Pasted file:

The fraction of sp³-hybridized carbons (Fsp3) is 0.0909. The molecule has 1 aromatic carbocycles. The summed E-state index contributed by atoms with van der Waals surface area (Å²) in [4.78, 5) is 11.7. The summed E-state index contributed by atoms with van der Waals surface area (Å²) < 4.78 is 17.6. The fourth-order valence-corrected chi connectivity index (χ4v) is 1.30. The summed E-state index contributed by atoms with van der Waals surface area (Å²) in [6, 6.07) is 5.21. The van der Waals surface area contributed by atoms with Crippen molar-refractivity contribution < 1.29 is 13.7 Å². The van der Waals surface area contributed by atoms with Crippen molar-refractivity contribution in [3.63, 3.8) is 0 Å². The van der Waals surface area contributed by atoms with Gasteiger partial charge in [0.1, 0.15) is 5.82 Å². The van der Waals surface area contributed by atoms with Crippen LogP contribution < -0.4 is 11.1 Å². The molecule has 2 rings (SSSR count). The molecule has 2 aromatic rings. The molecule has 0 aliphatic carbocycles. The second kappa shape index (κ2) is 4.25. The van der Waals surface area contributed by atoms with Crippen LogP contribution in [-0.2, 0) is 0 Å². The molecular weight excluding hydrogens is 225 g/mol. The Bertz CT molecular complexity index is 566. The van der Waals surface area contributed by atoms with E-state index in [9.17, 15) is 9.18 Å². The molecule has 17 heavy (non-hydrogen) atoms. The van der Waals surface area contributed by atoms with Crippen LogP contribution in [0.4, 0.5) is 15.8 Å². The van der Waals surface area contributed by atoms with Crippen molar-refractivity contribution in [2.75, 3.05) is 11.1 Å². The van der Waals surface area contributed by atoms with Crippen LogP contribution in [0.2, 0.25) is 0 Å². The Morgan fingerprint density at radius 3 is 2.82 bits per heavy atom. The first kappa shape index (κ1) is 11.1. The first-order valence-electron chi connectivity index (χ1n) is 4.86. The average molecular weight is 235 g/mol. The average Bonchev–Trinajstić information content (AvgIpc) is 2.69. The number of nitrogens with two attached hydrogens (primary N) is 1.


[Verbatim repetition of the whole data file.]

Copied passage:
The fraction of sp³-hybridized carbons (Fsp3) is 0.0909. The molecule has 1 aromatic carbocycles. The summed E-state index contributed by atoms with van der Waals surface area (Å²) in [4.78, 5) is 11.7. The summed E-state index contributed by atoms with van der Waals surface area (Å²) < 4.78 is 17.6. The fourth-order valence-corrected chi connectivity index (χ4v) is 1.30. The summed E-state index contributed by atoms with van der Waals surface area (Å²) in [6, 6.07) is 5.21. The van der Waals surface area contributed by atoms with Crippen molar-refractivity contribution < 1.29 is 13.7 Å². The van der Waals surface area contributed by atoms with Crippen molar-refractivity contribution in [3.63, 3.8) is 0 Å². The van der Waals surface area contributed by atoms with Gasteiger partial charge in [0.1, 0.15) is 5.82 Å². The van der Waals surface area contributed by atoms with Crippen LogP contribution < -0.4 is 11.1 Å². The molecule has 2 rings (SSSR count). The molecule has 2 aromatic rings. The molecule has 0 aliphatic carbocycles. The second kappa shape index (κ2) is 4.25. The van der Waals surface area contributed by atoms with Crippen LogP contribution in [-0.2, 0) is 0 Å². The molecular weight excluding hydrogens is 225 g/mol. The Bertz CT molecular complexity index is 566. The van der Waals surface area contributed by atoms with E-state index in [9.17, 15) is 9.18 Å². The molecule has 17 heavy (non-hydrogen) atoms. The van der Waals surface area contributed by atoms with Crippen LogP contribution in [0.4, 0.5) is 15.8 Å². The van der Waals surface area contributed by atoms with Crippen molar-refractivity contribution in [2.75, 3.05) is 11.1 Å². The van der Waals surface area contributed by atoms with Crippen LogP contribution in [0.2, 0.25) is 0 Å². The Morgan fingerprint density at radius 3 is 2.82 bits per heavy atom. The first kappa shape index (κ1) is 11.1. The first-order valence-electron chi connectivity index (χ1n) is 4.86. The average molecular weight is 235 g/mol. The average Bonchev–Trinajstić information content (AvgIpc) is 2.69. The number of nitrogens with two attached hydrogens (primary N) is 1.